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By Michael C. Keith
A boy’s will is the wind’s will.
–– Henry Wadsworth Longfellow
There is blood on the palm of my hand. It scares me, and I begin to cry. I’ve just climbed over a rusty chain link fence, which is part of a shortcut from the playground to my house. I walk the rest of the block home clenching my injured hand and spot my mother standing on the stone steps to the Albany brownstone where we live. She notices me coming and moves in my direction. By the time we’re together, I’m gulping back tears.
“What’s the matter?” she inquires.
There is concern as well as irritation in her expression.
“My hand. It’s all bloody. Look!”
I unclench my fist and display my wound. By now there are only faint indigo stains running from my wrist to my fingers, and the injury looks far less ominous.
“Oh, it’s nothing, a little scrape. Stop crying. Don’t be such a baby. You’re seven years old, for Heaven’s sake,” she says, shaking her head.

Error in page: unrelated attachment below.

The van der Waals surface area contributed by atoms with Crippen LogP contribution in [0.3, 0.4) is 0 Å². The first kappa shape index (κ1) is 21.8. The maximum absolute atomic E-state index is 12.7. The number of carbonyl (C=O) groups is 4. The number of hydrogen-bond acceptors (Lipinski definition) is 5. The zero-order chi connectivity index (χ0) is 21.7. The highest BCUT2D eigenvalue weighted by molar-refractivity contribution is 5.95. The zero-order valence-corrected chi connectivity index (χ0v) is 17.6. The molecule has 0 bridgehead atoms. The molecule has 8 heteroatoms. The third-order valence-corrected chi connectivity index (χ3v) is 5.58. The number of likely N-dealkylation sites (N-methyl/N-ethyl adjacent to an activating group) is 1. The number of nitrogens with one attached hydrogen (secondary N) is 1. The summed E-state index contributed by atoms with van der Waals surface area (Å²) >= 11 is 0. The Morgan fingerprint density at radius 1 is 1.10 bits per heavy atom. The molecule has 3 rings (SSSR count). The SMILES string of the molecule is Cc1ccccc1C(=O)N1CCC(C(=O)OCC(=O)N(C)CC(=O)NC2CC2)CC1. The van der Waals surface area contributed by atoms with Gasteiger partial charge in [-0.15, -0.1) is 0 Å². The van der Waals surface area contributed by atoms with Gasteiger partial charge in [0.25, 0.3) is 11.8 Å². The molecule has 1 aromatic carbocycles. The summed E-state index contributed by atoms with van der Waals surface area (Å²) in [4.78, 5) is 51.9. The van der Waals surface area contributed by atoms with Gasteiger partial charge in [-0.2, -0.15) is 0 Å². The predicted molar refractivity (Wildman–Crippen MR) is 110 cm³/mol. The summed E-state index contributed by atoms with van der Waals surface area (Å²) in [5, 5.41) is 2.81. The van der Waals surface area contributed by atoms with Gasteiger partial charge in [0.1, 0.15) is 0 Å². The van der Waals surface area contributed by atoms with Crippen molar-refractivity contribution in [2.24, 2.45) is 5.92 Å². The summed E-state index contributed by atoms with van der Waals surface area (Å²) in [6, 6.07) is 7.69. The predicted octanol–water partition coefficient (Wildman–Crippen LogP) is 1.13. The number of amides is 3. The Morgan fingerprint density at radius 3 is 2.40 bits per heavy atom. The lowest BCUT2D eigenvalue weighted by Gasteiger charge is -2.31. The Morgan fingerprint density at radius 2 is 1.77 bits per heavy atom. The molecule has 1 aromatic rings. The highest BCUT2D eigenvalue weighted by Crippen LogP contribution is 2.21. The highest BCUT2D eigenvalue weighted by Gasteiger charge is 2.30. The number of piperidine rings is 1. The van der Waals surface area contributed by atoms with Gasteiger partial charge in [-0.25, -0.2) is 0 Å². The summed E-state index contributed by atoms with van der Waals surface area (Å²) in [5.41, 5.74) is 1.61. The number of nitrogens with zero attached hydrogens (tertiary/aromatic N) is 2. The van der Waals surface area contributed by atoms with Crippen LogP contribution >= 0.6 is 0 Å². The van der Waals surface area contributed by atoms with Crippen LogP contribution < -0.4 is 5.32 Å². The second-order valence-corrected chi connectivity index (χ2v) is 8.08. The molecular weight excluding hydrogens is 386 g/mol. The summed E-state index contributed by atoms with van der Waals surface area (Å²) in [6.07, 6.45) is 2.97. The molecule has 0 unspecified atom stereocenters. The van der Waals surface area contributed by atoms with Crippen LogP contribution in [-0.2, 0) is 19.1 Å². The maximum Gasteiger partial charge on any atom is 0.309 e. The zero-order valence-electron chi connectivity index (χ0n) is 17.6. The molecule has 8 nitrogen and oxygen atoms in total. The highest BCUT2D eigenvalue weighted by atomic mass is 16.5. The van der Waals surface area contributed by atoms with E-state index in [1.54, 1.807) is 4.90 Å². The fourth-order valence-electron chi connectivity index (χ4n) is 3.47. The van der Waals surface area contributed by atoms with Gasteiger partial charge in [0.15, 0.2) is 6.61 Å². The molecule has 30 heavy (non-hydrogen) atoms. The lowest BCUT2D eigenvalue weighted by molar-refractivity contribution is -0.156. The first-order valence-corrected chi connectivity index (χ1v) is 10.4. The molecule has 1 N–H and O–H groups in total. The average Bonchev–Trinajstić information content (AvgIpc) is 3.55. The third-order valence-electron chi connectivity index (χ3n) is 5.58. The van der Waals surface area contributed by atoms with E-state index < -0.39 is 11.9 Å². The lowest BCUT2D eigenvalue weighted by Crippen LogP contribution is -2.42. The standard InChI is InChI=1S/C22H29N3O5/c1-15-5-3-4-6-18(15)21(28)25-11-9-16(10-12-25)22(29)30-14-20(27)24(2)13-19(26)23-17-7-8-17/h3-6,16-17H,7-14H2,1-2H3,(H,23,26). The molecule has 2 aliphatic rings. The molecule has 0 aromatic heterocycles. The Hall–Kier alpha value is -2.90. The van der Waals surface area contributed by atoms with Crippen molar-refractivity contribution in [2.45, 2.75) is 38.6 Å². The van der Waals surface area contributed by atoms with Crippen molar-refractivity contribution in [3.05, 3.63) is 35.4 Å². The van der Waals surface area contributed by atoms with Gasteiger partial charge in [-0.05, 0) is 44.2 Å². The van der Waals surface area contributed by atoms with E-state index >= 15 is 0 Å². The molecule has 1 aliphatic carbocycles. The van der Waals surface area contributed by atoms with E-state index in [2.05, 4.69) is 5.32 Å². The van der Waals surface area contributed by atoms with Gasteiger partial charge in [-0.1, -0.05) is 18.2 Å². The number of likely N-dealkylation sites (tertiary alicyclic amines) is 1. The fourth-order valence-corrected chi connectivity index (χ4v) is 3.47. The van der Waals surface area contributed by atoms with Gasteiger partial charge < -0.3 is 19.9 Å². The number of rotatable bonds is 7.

This is not the response I want. Back in our third floor flat, I cut along the scrapes with a pair of nail clippers. Then I wipe the secretions on the lace curtains hanging in the living room. My mother screams when she sees what I’m doing.
“What have you done to Grandma’s––to my mother’s––sheers? You’re such a disgusting, little . . . creature!”
At dinnertime, we sit at the kitchen table. Everyone knows what has happened––my father, sister, and grandmother.
They all glare at me with their harsh alien eyes, and I return their disapproval with mine.
Michael C. Keith is the author of an acclaimed memoir, three story collections, and two-dozen non-fiction books. His forthcoming book of stories is called A Boy In the World. MichaelCKeither.com